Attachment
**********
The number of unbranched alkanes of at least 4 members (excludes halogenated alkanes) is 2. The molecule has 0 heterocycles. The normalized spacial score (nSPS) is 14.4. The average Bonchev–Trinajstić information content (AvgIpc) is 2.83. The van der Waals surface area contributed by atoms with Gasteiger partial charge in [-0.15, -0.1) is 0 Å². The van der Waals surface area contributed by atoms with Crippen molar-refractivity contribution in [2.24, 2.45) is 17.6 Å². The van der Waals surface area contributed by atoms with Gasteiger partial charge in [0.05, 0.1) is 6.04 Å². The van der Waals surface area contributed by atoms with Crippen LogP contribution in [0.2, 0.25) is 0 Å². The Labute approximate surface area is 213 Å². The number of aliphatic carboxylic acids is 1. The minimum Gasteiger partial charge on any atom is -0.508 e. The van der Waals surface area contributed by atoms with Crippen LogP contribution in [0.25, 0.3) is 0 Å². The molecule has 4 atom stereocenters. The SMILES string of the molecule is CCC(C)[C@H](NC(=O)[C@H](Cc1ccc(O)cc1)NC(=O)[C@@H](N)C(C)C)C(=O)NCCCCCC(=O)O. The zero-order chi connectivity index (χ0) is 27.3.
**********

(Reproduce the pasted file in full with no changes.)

The number of unbranched alkanes of at least 4 members (excludes halogenated alkanes) is 2. The molecule has 0 heterocycles. The normalized spacial score (nSPS) is 14.4. The average Bonchev–Trinajstić information content (AvgIpc) is 2.83. The van der Waals surface area contributed by atoms with Gasteiger partial charge in [-0.15, -0.1) is 0 Å². The van der Waals surface area contributed by atoms with Crippen molar-refractivity contribution in [2.24, 2.45) is 17.6 Å². The van der Waals surface area contributed by atoms with Gasteiger partial charge in [0.05, 0.1) is 6.04 Å². The van der Waals surface area contributed by atoms with Crippen LogP contribution in [0.2, 0.25) is 0 Å². The Labute approximate surface area is 213 Å². The number of aliphatic carboxylic acids is 1. The minimum Gasteiger partial charge on any atom is -0.508 e. The van der Waals surface area contributed by atoms with Crippen LogP contribution in [0.25, 0.3) is 0 Å². The molecule has 4 atom stereocenters. The SMILES string of the molecule is CCC(C)[C@H](NC(=O)[C@H](Cc1ccc(O)cc1)NC(=O)[C@@H](N)C(C)C)C(=O)NCCCCCC(=O)O. The zero-order chi connectivity index (χ0) is 27.3.